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Record Store Day, Vetiver, Yonder Mtn., Green Day, 4/20, etc.

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Continuing our discussion last week about the viability of record stores, well, this Saturday, April 18, is officially Record Store Day. As RSD co-founder Michael Kurtz explains, "Record Store Day is an excuse for record stores to have a party with the artists who love them and who want to celebrate their art with us. And there are a lot of these of artists: Tom Waits. Wilco. Dylan. Iron & Wine. Beck. Talib Kweli. Leonard Cohen. Paul McCartney. My Morning Jacket. And on and on." Record labels big and small are producing special edition records and CDs for the occasion; 700 plus independent stores in 17 countries have signed up (including Missing Link, in Arcata).

S.F.-based indie folk-rock band Vetiver is among the bands offering limited-run 7-inch records produced just for Record Store Day, specifically, a baby blue record with "Wishing Well" on one side, "Pay No Mind" on the flip.

Andy Cabic basically is Vetiver. He writes and sings the songs and assembles musicians to play them, drawing together ad hoc combos for recording and touring. Cabic says he wasn't much involved in the decision to participate in RSD; that was by Sub Pop, the label that released his latest disc, Tight Knit. But he is very much involved in the record business.

"There's a record label that I do A&R for; it's called Gnomonsong. It's the label that released the record I did prior to Tight Knit. I help them choose what artists they record. We have a record coming out in April by a San Francisco band, The Papercuts; [Band leader] Jason Quever is from up there." (Note: Quever's bio says he was "raised on a commune in Humboldt County.")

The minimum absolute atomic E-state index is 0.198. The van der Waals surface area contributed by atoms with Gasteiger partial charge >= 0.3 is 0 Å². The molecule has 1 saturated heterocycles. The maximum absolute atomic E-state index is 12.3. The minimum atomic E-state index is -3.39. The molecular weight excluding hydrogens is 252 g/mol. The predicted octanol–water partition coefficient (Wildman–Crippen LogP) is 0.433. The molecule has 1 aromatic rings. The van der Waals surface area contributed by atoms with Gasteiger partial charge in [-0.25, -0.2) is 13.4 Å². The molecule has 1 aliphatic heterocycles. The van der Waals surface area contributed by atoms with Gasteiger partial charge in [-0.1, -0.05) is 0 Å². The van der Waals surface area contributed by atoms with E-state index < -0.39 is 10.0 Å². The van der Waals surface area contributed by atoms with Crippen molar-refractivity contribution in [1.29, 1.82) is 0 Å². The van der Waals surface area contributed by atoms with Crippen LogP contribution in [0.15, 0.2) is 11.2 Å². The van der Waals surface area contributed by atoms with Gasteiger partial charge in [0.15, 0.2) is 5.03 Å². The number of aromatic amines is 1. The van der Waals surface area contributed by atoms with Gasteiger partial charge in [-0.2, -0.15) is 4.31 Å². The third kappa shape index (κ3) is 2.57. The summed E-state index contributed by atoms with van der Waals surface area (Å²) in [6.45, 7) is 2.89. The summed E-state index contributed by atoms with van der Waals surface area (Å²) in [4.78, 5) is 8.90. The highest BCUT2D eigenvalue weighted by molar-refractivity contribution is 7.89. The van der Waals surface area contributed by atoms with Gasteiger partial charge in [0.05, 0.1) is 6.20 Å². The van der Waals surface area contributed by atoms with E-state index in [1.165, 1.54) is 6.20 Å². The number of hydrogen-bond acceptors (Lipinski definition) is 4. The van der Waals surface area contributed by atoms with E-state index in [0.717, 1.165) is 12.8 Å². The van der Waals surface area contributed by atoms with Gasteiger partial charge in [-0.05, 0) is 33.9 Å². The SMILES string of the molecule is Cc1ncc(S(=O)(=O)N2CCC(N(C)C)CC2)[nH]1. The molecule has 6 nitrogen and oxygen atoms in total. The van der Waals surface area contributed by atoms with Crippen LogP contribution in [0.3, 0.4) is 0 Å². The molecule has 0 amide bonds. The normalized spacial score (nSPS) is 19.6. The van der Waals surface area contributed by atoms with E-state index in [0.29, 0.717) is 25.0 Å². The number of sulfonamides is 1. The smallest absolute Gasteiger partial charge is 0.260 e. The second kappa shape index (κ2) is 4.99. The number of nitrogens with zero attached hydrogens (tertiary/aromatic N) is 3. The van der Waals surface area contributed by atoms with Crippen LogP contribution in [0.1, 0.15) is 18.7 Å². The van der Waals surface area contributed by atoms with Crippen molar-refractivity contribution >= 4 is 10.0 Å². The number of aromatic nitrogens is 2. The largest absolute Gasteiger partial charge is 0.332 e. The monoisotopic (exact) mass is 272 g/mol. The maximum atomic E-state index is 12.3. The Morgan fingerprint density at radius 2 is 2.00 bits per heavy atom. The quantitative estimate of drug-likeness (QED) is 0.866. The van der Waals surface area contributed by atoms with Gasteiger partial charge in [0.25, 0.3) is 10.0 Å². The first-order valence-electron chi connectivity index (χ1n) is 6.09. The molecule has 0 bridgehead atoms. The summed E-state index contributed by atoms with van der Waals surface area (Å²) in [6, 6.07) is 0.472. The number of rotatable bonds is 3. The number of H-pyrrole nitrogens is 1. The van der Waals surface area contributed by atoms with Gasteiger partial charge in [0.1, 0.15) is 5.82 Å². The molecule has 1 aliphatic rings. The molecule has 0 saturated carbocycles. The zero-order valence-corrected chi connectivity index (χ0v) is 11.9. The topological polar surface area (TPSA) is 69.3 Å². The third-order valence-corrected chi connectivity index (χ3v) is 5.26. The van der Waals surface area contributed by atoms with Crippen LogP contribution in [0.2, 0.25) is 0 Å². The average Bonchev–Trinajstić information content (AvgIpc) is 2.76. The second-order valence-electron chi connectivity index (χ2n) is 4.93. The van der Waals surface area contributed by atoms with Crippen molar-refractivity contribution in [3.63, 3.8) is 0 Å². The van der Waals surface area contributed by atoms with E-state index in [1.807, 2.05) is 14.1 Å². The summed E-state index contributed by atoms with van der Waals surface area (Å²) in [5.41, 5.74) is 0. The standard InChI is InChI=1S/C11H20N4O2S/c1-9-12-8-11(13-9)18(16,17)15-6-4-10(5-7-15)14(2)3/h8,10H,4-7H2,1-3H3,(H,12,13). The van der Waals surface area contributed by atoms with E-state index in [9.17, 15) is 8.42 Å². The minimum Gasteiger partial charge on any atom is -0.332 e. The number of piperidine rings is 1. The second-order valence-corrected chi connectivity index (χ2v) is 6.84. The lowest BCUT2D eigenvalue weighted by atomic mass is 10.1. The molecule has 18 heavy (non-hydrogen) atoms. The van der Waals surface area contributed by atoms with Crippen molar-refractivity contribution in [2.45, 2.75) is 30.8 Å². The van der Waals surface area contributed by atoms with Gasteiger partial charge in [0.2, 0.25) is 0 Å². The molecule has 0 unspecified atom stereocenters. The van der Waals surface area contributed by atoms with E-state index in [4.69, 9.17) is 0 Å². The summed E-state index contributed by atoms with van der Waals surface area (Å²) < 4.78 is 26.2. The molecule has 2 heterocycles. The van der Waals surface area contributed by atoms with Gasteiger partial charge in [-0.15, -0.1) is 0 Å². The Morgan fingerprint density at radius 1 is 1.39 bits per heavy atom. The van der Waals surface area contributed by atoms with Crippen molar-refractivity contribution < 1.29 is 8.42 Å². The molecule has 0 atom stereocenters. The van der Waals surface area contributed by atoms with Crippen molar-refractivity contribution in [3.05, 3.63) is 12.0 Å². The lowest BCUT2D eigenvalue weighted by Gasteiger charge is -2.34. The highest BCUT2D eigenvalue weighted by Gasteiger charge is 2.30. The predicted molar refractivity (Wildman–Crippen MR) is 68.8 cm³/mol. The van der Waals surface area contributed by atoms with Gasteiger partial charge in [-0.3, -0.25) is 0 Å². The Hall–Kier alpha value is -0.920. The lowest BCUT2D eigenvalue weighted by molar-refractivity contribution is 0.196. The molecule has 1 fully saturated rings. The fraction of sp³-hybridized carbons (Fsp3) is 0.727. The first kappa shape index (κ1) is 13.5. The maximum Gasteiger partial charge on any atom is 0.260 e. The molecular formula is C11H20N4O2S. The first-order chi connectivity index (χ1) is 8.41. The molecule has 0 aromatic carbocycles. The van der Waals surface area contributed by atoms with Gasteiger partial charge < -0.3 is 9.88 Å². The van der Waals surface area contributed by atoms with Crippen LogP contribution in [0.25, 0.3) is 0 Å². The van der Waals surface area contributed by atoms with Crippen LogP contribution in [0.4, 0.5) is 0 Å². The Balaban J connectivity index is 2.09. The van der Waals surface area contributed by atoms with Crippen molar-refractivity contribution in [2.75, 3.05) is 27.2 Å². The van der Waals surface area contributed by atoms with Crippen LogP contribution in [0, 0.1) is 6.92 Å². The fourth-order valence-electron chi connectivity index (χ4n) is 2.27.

So, I asked, is the MP3 killing the record business? "I think because of the medium of the iPod and music on the Internet, more people are listening to more music than ever before," said Cabic. "Does that translate to people buying records? Not really, but they're listening, and they're attending more live concerts than in previous years. It's all relative. You can have modest success; small labels like Gnomonsong are doing all right. When it comes to major labels, you're seeing a lot of consolidation into companies run by people who aren't into music; they're business people. They're trying to market music to people who don't even buy records. But on the level I'm dealing with -- fans of my music -- they're good listeners. [The musicians] who are selling records are the ones who have fans who listen and actually buy records."

It's not likely you'll be able to buy that special 7-inch when Vetiver plays at The Depot (at HSU) Thursday, April 16, but don't let that stop you from listening. Richard Swift opens (his new record is reviewed elsewhere in this issue). Tickets are dirt-cheap: two bucks for civilians, free for HSU students.

Ben Kaufman, stand-up bassist for the phenomenally successful bluegrassish-jamband Yonder Mountain String Band was at home somewhere in Colorado when I called him last week. We talked about the first time I saw YMSB, opening for Leftover Salmon in Arcata 9 years ago, near the start of their career. A short set saw them offer a couple of Dead covers and raggedy versions of bluegrass standards. "We were still learning about ourselves and trying to be a bluegrass band, the best we could," said Kaufman. "As we went on, we realized, two of us are from Boston and two of us are from Chicago, so what do we know about bluegrass really? Is it in our blood? Not really. It was more second or third generation bluegrass, and newgrass we connected with. I don't think we're a bluegrass band any more. Are we the best musicians now? Nah. We're good, but you're not coming to the show to hear hot licks."

So how did they develop an audience to become one of the best known string bands around? Not by selling records. "People started trading tapes online. We've encouraged taping and every show is recorded. We said, 'trade ’em, give ’em to your friends.' Next thing we know everyone knows who were are. We are a live band; we're a touring band. Selling records is secondary."

If you want to see what YMSB is all about, you'll have to skip Vetiver. They play the same Thursday night at the Eureka Theater with special guest Sam Bush, a master of hot licks they revere.